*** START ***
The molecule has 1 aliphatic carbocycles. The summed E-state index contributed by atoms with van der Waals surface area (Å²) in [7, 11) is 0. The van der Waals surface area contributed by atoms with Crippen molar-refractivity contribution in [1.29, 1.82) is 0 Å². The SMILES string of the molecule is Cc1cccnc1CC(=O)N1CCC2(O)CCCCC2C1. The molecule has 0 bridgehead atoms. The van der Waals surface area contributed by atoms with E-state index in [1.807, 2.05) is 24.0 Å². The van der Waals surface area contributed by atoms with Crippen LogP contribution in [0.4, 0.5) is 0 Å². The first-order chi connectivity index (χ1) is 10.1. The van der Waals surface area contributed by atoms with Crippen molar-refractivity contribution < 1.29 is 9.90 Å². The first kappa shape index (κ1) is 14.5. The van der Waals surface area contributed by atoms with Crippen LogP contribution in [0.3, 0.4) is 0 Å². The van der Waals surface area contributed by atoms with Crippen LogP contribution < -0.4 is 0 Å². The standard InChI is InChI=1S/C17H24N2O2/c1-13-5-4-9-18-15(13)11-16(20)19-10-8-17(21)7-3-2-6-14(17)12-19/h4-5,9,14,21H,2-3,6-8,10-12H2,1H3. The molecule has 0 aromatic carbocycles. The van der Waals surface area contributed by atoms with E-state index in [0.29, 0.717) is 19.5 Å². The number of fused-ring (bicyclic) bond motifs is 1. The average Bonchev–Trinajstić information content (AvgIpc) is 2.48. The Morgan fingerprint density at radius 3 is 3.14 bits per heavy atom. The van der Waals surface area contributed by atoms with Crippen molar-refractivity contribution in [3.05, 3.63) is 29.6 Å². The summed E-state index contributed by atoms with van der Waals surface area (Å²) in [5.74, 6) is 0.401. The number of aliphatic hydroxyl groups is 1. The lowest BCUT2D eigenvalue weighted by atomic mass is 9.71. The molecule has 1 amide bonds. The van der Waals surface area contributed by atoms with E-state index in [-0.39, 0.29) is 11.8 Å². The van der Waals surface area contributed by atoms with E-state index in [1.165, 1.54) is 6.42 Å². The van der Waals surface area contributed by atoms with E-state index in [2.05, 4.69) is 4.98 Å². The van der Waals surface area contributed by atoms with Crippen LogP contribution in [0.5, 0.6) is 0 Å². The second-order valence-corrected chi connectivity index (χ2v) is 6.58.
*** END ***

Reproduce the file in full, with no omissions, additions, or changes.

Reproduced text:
The molecule has 1 aliphatic carbocycles. The summed E-state index contributed by atoms with van der Waals surface area (Å²) in [7, 11) is 0. The van der Waals surface area contributed by atoms with Crippen molar-refractivity contribution in [1.29, 1.82) is 0 Å². The SMILES string of the molecule is Cc1cccnc1CC(=O)N1CCC2(O)CCCCC2C1. The molecule has 0 bridgehead atoms. The van der Waals surface area contributed by atoms with E-state index in [1.807, 2.05) is 24.0 Å². The van der Waals surface area contributed by atoms with Crippen LogP contribution in [0.4, 0.5) is 0 Å². The first-order chi connectivity index (χ1) is 10.1. The van der Waals surface area contributed by atoms with Crippen molar-refractivity contribution < 1.29 is 9.90 Å². The first kappa shape index (κ1) is 14.5. The van der Waals surface area contributed by atoms with Crippen LogP contribution in [0.3, 0.4) is 0 Å². The van der Waals surface area contributed by atoms with Crippen LogP contribution < -0.4 is 0 Å². The standard InChI is InChI=1S/C17H24N2O2/c1-13-5-4-9-18-15(13)11-16(20)19-10-8-17(21)7-3-2-6-14(17)12-19/h4-5,9,14,21H,2-3,6-8,10-12H2,1H3. The molecule has 0 aromatic carbocycles. The van der Waals surface area contributed by atoms with E-state index in [0.29, 0.717) is 19.5 Å². The number of fused-ring (bicyclic) bond motifs is 1. The average Bonchev–Trinajstić information content (AvgIpc) is 2.48. The Morgan fingerprint density at radius 3 is 3.14 bits per heavy atom. The van der Waals surface area contributed by atoms with Crippen molar-refractivity contribution in [3.05, 3.63) is 29.6 Å². The summed E-state index contributed by atoms with van der Waals surface area (Å²) in [5.74, 6) is 0.401. The number of aliphatic hydroxyl groups is 1. The lowest BCUT2D eigenvalue weighted by atomic mass is 9.71. The molecule has 1 amide bonds. The van der Waals surface area contributed by atoms with E-state index in [-0.39, 0.29) is 11.8 Å². The van der Waals surface area contributed by atoms with E-state index in [1.165, 1.54) is 6.42 Å². The van der Waals surface area contributed by atoms with E-state index in [2.05, 4.69) is 4.98 Å². The van der Waals surface area contributed by atoms with Crippen LogP contribution in [0.5, 0.6) is 0 Å². The second-order valence-corrected chi connectivity index (χ2v) is 6.58.